💡 In this Issue of the Statesider 💡
Why the perfect destination is where nobody else is thinking of going, an interview with the guy who “borrowed” a Citi Bike from Manhattan and rode it across the country, what to do with all those statues, professional boat jumpers, Native murals, Presidential pyramids, vanishing utopias, and Mick Jagger’s quietest pint.
Citi Bike: Far From Home
Jeffrey Tanenhaus enjoyed getting around New York City using the local bike-share program, so much so that when he found himself between jobs and facing a “pre-midlife crisis,” he hatched an unlikely plan: Step 1: Rent a Citi Bike. Step 2: Ride it across the country. How one crazy idea turned into a scouting trip for a new home and a new way of life. 🚴♂️ Read this Statesider Interview 🚴♂️
Stories Across the USA
The Perfect US Destination: Writer Jon Mooallem gets offered the chance to travel anywhere he wants for the NY Times Magazine. His answer: “What if I drove to Spokane?” He did. And he went to a Minor League baseball game. More of this, please. Jon Mooallem, NY Times Magazine
The mascots kept coming, too: the blue dinosaur, the other dinosaur and, most beloved of all, making his traditional appearance in the middle of the sixth, Ribby the Redband Trout.
Maisel’s Murals: Since 1939, an Albuquerque storefront has hosted murals by a who’s who of Native American artists. Now efforts are underway to document and preserve the paintings. Gwyneth Doland, New Mexico Magazine
What happened when Mick Jagger walked into the Thirsty Beaver? No, this isn’t a dirty joke. Or maybe it is. Anyway, Mick went for a beer at a low-key Charlotte saloon and not a single person recognized him. One intrepid journalist dug deep into the story of what happened that night. Jeremy Markovich, North Carolina Rabbit Hole
Always Ask a Local: There was big news in archaeology this past month: a series of footprints at White Sands, New Mexico provided strong evidence that people lived in the area before the last Ice Age, some 23,000 years ago — long before the scientific consensus. This wasn’t news to Native people. Nick Martin, High Country News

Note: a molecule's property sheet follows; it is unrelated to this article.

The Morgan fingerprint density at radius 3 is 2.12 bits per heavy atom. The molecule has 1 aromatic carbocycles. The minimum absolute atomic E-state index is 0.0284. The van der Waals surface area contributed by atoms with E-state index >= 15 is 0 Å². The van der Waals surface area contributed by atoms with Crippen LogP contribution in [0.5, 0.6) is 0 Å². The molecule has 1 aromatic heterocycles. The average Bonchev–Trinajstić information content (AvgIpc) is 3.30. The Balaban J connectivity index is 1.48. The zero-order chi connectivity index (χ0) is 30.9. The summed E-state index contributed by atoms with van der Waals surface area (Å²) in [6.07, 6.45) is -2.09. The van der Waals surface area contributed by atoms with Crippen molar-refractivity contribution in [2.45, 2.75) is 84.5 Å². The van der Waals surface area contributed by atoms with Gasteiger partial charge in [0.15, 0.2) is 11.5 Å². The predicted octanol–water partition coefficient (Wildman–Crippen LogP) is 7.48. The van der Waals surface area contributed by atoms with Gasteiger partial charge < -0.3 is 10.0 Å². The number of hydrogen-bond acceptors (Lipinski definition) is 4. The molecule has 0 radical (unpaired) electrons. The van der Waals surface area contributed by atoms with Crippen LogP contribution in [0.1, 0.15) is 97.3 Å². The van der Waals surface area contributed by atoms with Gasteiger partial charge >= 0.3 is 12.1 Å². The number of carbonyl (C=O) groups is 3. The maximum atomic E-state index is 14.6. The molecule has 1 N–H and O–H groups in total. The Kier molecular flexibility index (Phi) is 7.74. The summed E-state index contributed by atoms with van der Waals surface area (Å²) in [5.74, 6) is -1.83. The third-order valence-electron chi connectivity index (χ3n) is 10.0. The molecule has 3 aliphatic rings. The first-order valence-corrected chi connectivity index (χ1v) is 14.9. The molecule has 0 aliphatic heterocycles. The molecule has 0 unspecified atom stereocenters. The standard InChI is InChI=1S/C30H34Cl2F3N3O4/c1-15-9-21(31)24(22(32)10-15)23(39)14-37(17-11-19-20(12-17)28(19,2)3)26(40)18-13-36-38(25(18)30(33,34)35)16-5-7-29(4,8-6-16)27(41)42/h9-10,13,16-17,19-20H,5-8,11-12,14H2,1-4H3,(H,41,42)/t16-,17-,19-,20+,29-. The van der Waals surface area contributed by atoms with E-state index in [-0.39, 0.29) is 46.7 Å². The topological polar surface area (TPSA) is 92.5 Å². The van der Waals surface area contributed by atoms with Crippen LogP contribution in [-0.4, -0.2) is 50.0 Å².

Yankee Pyramids: A look at the history and design of a peculiar American tradition: Presidential libraries. Delaney Hall, 99 Percent Invisible
Letters from Wisconsin: In Lake Geneva, Wisconsin, mail is delivered by boat. More precisely, it’s delivered by an elite group of “mail-jumpers” who leap from a moving (and tourist-filled) boat to the docks around the lake. Sometimes they miss and fall into the water. Rebecca Deurlein, Atlas Obscura
Save the Gumbo: Gumbo isn’t gumbo without filé, the powdered leaves from the sassafras plant. But sassafras is struggling, and only a few people are trying to keep the tradition — and the flavor — alive. Jonathan Olivier, Bitter Southerner
Streams of New York: One underground explorer goes deep under New York City to discover its hidden waterways. Steve Duncan, Narratively
Wrestling, Redefined: Devon Monroe doesn’t look like a wrestler. But maybe wrestling is ready for a refresh. Jerard Fagerberg, Racket
The 22-year-old performer comes to the ring draped in a gay pride flag, his cheekbones polished into gems. At 5’11” and 155 lbs, he’s bird-chested and sharp around the shoulders. He gambols to the ring like a Drag Race contestant, flaunting his ass to the crowd. When the bell finally rings, he flitters from turnbuckle to turnbuckle, a smirk drawn across his face.